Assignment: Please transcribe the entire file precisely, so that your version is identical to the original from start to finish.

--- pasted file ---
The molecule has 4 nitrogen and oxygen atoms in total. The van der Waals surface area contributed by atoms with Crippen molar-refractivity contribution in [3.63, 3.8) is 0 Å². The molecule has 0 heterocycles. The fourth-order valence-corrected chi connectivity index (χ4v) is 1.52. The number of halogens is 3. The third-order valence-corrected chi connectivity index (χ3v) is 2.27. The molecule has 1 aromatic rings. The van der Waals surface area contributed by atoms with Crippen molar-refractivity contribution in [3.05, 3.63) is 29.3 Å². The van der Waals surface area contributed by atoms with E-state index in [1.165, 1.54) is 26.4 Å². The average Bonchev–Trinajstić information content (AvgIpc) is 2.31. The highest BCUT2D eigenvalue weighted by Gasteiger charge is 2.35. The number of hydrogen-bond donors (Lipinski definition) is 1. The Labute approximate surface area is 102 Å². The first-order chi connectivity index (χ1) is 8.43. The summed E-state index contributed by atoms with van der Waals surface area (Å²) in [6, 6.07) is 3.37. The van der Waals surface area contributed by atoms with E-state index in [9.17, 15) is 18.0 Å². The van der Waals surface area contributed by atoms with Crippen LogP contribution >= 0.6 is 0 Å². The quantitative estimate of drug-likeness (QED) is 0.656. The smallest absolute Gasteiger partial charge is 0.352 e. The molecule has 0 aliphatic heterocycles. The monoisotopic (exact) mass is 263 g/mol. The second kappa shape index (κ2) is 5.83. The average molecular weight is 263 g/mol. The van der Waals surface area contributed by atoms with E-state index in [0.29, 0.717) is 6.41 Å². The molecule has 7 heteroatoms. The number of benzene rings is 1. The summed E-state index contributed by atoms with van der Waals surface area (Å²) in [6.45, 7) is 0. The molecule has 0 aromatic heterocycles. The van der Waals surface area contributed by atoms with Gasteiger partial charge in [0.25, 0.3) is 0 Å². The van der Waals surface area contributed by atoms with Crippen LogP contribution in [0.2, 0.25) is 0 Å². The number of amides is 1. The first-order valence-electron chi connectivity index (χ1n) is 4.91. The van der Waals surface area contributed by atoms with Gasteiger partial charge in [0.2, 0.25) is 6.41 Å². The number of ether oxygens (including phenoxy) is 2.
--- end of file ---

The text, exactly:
The molecule has 4 nitrogen and oxygen atoms in total. The van der Waals surface area contributed by atoms with Crippen molar-refractivity contribution in [3.63, 3.8) is 0 Å². The molecule has 0 heterocycles. The fourth-order valence-corrected chi connectivity index (χ4v) is 1.52. The number of halogens is 3. The third-order valence-corrected chi connectivity index (χ3v) is 2.27. The molecule has 1 aromatic rings. The van der Waals surface area contributed by atoms with Crippen molar-refractivity contribution in [3.05, 3.63) is 29.3 Å². The van der Waals surface area contributed by atoms with E-state index in [1.165, 1.54) is 26.4 Å². The average Bonchev–Trinajstić information content (AvgIpc) is 2.31. The highest BCUT2D eigenvalue weighted by Gasteiger charge is 2.35. The number of hydrogen-bond donors (Lipinski definition) is 1. The Labute approximate surface area is 102 Å². The first-order chi connectivity index (χ1) is 8.43. The summed E-state index contributed by atoms with van der Waals surface area (Å²) in [6, 6.07) is 3.37. The van der Waals surface area contributed by atoms with E-state index in [9.17, 15) is 18.0 Å². The van der Waals surface area contributed by atoms with Crippen LogP contribution >= 0.6 is 0 Å². The quantitative estimate of drug-likeness (QED) is 0.656. The smallest absolute Gasteiger partial charge is 0.352 e. The molecule has 0 aliphatic heterocycles. The monoisotopic (exact) mass is 263 g/mol. The second kappa shape index (κ2) is 5.83. The average molecular weight is 263 g/mol. The van der Waals surface area contributed by atoms with E-state index in [0.29, 0.717) is 6.41 Å². The molecule has 7 heteroatoms. The number of benzene rings is 1. The summed E-state index contributed by atoms with van der Waals surface area (Å²) in [6.45, 7) is 0. The molecule has 0 aromatic heterocycles. The van der Waals surface area contributed by atoms with Gasteiger partial charge in [0.25, 0.3) is 0 Å². The van der Waals surface area contributed by atoms with Crippen LogP contribution in [0.2, 0.25) is 0 Å². The number of amides is 1. The first-order valence-electron chi connectivity index (χ1n) is 4.91. The van der Waals surface area contributed by atoms with Gasteiger partial charge in [0.2, 0.25) is 6.41 Å². The number of ether oxygens (including phenoxy) is 2.